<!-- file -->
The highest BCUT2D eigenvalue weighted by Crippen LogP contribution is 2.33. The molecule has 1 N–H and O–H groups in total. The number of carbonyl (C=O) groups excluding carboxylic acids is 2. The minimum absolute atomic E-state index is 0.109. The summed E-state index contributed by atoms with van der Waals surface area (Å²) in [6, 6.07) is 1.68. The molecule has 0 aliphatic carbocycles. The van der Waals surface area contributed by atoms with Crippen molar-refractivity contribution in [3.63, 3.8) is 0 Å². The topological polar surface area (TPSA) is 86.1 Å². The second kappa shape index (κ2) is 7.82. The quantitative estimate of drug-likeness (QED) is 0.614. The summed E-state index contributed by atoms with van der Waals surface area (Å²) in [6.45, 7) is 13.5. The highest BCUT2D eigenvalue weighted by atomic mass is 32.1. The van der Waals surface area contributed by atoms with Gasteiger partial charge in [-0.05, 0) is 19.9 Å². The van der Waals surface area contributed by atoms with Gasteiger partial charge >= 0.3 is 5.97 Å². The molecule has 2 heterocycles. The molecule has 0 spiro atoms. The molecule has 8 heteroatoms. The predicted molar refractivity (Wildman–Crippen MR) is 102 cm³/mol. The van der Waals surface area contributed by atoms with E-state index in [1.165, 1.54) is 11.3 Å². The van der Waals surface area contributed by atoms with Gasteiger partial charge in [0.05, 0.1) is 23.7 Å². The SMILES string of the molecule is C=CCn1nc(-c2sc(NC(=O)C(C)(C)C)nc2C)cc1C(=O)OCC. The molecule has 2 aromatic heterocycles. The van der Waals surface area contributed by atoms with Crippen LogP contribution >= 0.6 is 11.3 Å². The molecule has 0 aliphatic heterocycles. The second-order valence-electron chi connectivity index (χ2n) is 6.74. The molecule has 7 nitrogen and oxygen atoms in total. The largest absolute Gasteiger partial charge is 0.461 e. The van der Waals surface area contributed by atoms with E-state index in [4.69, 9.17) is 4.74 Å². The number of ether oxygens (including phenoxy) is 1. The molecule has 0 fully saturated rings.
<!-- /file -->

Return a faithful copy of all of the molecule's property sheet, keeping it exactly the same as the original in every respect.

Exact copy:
The highest BCUT2D eigenvalue weighted by Crippen LogP contribution is 2.33. The molecule has 1 N–H and O–H groups in total. The number of carbonyl (C=O) groups excluding carboxylic acids is 2. The minimum absolute atomic E-state index is 0.109. The summed E-state index contributed by atoms with van der Waals surface area (Å²) in [6, 6.07) is 1.68. The molecule has 0 aliphatic carbocycles. The van der Waals surface area contributed by atoms with Crippen molar-refractivity contribution in [3.63, 3.8) is 0 Å². The topological polar surface area (TPSA) is 86.1 Å². The second kappa shape index (κ2) is 7.82. The quantitative estimate of drug-likeness (QED) is 0.614. The summed E-state index contributed by atoms with van der Waals surface area (Å²) in [6.45, 7) is 13.5. The highest BCUT2D eigenvalue weighted by atomic mass is 32.1. The van der Waals surface area contributed by atoms with Gasteiger partial charge in [-0.05, 0) is 19.9 Å². The van der Waals surface area contributed by atoms with Gasteiger partial charge >= 0.3 is 5.97 Å². The molecule has 2 heterocycles. The molecule has 0 spiro atoms. The molecule has 8 heteroatoms. The predicted molar refractivity (Wildman–Crippen MR) is 102 cm³/mol. The van der Waals surface area contributed by atoms with E-state index in [1.165, 1.54) is 11.3 Å². The van der Waals surface area contributed by atoms with Gasteiger partial charge in [0.05, 0.1) is 23.7 Å². The SMILES string of the molecule is C=CCn1nc(-c2sc(NC(=O)C(C)(C)C)nc2C)cc1C(=O)OCC. The molecule has 2 aromatic heterocycles. The van der Waals surface area contributed by atoms with Crippen LogP contribution >= 0.6 is 11.3 Å². The molecule has 0 aliphatic heterocycles. The second-order valence-electron chi connectivity index (χ2n) is 6.74. The molecule has 7 nitrogen and oxygen atoms in total. The largest absolute Gasteiger partial charge is 0.461 e. The van der Waals surface area contributed by atoms with E-state index in [4.69, 9.17) is 4.74 Å². The number of ether oxygens (including phenoxy) is 1. The molecule has 0 fully saturated rings.